Many chemical agents, including nickel, can cause allergic contact dermatitis (ACD) which results in inflammation of areas of the skin in sensitized individuals. While nickel ACD can cause pain, inflammation and discomfort, it is not life threatening because it causes a delayed-type allergy (type 4), which cannot trigger anaphylactic shock like some other types of allergies (type 1, 2, or 3).

Elemental nickel and sweat-soluble nickel salts both cause ACD by solubilization of nickel substances and the formation of nickel ions, during intimate and prolonged contact with the skin and sweat. The rate of nickel ion release to the skin is dependent primarily on the specific substance having contact with the skin. Non-occupational exposure to nickel in Europe, primarily through jewelry in piercings (e.g., earrings) and direct and prolonged skin contact with nickel-releasing jewelry, clothing fasteners, etc. has reportedly sensitized from 12-15% of females and from 1-2% of males.

The nickel industry supports the intent of legislation such as the European Union's Nickel Directive (94/27/EC as amended), now subsumed into the REACH Regulation Annex XVII.  This prohibits the use of nickel in products intended for direct and prolonged skin contact if this will result in solubilization of nickel at a rate exceeding 0.5 micrograms per square centimeter per week or in the case of body piercing, a lower rate of 0.2 micrograms per square centimeter per week (as measured by EN1811 testing). Furthermore, the nickel industry accepts the expert opinion of dermatologists who state that such a regulation is expected to reduce the prevalence of nickel sensitization incidence of nickel ACD in the general population to very low levels.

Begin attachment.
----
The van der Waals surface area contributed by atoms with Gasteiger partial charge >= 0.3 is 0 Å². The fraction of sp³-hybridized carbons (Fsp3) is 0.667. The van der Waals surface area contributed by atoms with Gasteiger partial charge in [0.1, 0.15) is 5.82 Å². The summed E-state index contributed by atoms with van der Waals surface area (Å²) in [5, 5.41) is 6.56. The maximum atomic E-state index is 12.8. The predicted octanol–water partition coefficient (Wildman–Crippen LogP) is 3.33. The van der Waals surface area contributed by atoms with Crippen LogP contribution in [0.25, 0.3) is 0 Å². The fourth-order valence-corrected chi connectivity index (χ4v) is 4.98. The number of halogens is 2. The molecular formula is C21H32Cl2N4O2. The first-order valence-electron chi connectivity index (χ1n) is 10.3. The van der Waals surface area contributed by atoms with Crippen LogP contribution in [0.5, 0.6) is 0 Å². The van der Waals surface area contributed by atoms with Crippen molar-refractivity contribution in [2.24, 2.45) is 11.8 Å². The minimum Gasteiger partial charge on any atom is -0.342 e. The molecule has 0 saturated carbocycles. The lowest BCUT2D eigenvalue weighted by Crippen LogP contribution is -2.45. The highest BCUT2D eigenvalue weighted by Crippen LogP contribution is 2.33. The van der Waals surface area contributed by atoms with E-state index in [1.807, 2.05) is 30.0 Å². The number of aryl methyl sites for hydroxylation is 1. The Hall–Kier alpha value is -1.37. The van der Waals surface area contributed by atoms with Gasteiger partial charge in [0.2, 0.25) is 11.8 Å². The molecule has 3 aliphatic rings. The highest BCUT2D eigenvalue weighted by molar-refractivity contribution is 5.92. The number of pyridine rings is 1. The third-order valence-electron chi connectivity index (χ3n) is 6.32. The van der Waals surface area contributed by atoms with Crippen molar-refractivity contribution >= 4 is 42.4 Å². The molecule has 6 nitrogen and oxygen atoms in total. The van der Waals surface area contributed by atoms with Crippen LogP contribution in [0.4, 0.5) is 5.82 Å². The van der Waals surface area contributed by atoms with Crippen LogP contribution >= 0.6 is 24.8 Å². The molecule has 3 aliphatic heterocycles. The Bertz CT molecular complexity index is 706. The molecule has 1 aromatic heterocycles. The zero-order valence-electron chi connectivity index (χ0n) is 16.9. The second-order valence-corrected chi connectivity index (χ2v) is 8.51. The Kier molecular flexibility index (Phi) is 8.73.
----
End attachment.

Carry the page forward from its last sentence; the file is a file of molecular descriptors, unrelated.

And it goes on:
There is no justification for banning nickel from uses in general consumer products unless there is clear evidence, resulting from a detailed risk assessment, that such a use poses a significant health risk.  The Danish EPA (Environmental Protection Agency) conducted a target risk assessment on nickel as used in euro coins.(1)  The conclusion of this report for consumers was: “There is at present no need for further information or testing or risk reduction measures beyond those which are being applied already.”  The use of nickel in coinage does not pose a health risk for the majority of the general population because this application does not involve direct and prolonged contact with the skin under normal handling and use. Many populations, including North Americans, that have used nickel in coinage for many decades show few cases of nickel ACD associated with coins.

The use of most stainless steel alloys in consumer products does not constitute a health risk for nickel ACD. This is be-cause most stainless steels have not been demonstrated to cause nickel ACD in nickel-sensitized individuals, nor do they release sufficient amount of nickel ions. In addition, such items would not come into contact with the skin at the required intimacy or for the required time to cause nickel sensitization reactions.

The nickel industry will continue to be supportive of scientific research on the mechanism of nickel sensitization, improving tests for nickel sensitivity, and conducting studies to ensure that nickel-containing materials are used in appropriate applications.

While technical in nature, this is not a peer-reviewed science paper. It is intended to be an overview of a topic that has generated very extensive literature over a long time period.

1.  Danish EPA (Environmental Protection Agency). 1999. Risk Assessment Targeted Report: Nickel as Used in Euro Coins. Draft of 2, June. CAS No. 7440-02-0, EINECS No. 231-111-4.